Rob Delaney has been in England for five months, the result of a life-changing move that sent him to London to begin a new career as writer, producer, and star of Catastrophe, his irreverent sitcom co-starring fellow comedian Sharon Horgan, which premiered on England’s Channel 4 in January.
These days, Delaney’s more family-oriented than one would expect from the guy who was the recipient of the “Funniest Person on Twitter Award” in 2012. Sober since 2002 and with kid number three on the way, he extolls the virtues of life in London—the quality of the gyms, and of course, socialized medicine—and his list of perks seems more suited to a father than to an entertainer.
“The biggest culture shock is definitely the healthcare,” he says. “Over here, you come to a hospital and they’re like, ‘Come on in!’ In America they’re like, ‘Give us all of your money and stick this ticking time bomb up your ass that’ll explode unless you give us, like, $1,000 for a vaccine!’”
The real-life Rob couldn’t be more different from his onscreen character of the same name, “a sturdy love-maker” who finds himself entangled in a whirlwind relationship with an Irish woman (Sharon Horgan). The fling becomes a whole lot more serious when she gets pregnant and they decide to keep the baby, despite the fact that that they barely know each other outside of the bedroom (just one of several locations where they find themselves doing the deed … a lot). The show is a runaway hit in the UK, where it’s already been renewed for a second season. Amazon Prime has an exclusive deal to bring Catastrophe to US viewers this spring.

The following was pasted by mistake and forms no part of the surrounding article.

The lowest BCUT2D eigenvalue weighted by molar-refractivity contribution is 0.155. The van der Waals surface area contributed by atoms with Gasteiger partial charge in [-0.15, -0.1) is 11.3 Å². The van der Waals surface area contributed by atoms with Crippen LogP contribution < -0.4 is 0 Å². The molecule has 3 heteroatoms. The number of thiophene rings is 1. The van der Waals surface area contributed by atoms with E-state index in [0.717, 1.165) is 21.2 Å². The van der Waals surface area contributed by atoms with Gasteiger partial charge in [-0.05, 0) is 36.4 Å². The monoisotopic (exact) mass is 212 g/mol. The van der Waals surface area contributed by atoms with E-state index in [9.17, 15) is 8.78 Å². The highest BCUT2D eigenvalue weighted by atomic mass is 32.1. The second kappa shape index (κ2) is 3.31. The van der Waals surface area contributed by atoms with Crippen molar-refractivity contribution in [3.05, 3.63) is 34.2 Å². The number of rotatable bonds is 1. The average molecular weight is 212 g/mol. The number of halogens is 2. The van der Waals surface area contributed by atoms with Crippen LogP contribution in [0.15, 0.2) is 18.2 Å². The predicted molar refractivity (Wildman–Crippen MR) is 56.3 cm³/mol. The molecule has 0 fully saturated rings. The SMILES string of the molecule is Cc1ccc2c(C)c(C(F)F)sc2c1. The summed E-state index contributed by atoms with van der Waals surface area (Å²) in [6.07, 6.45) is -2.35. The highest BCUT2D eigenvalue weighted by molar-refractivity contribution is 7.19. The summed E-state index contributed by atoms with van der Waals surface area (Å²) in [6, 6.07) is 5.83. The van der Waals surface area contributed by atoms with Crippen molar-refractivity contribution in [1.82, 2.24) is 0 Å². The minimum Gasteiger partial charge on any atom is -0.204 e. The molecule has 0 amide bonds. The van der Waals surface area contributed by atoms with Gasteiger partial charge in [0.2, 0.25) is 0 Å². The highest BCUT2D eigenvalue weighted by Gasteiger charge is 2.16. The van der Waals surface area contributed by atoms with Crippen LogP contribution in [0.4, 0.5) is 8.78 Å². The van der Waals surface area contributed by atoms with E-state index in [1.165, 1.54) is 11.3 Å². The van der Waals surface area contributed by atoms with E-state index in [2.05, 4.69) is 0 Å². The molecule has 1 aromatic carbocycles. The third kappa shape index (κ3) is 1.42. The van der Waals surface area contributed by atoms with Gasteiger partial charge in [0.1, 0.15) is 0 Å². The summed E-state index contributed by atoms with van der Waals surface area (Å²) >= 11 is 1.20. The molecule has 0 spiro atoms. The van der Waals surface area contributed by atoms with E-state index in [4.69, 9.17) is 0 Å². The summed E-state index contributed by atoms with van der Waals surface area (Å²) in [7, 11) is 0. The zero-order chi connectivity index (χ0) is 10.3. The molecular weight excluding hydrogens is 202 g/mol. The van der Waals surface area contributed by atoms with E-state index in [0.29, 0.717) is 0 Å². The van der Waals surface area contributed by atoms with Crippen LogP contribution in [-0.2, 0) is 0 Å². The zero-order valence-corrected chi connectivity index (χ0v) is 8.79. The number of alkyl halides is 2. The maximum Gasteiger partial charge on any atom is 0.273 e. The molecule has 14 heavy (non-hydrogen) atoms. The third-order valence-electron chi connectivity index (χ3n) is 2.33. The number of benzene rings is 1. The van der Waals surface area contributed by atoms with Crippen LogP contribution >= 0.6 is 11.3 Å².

Delaney and Horgan met on Twitter, and he insists she’s “the funniest person in the world.” He credits their writing partnership with much of the comedy magic that happens onscreen. “[The partnership] drives us both to be better, and not to let any nonsense get in there. No chaff, or whatever,” Delaney says. “We work hard on each other, in a loving way.”
Catastrophe, in its raw and rude—but somehow still-romantic—way, marks a moment of maturation for Delaney, who finds himself settling down a bit in real life. The sitcom’s success seems to be the logical next step for the prolific social media celebrity, comedian, author, and now transcontinental TV star. He finds that working on the show has really helped him hit his stride as an actor, but especially as a comedy writer.
“I mean, acting is fun, but anybody can act—or rather, a lot of people can act. My favorite part? I would say it’s developing an idea, then honing it, making it funnier and funnier through revision, sort of letting your imagination run free and then corralling it, shaping it into real, sustainable, performable ideas,” he says. “The best part for me is learning more about writing. The fact that people are actually watching it on television is ridiculous.”
In the midst of all of this work, Delaney will be returning to his roots with a 12-date tour of the US, Meat, which kicks off in Boston.
“The word ‘meat’ just makes me laugh,” he says. Material will cover “just my life.” He explains: “I’m more of a dad now. You know, older, and angrier, and sadder, and fatter, and hairier. I’ve gotta delve deeper into that, you know?”
He laments the fact that he’ll only be in Boston for one night, and that he won’t have time to eat at Regina’s. True to form, he speaks with a mix of self-deprecation and raunchiness that has endeared him to his fans and gives him away as a regular guy at heart, a guy who just happens to be a big—and steadily growing bigger—name in comedy.
“A woman flashed me once. It was distracting. I like to see boobs, but not when I’m onstage, because then it’s hard to focus,” he says. “Yeah, I’m super boring. I should be in jail or something. My imagination, I hope, isn’t. But in practice? I bore myself.”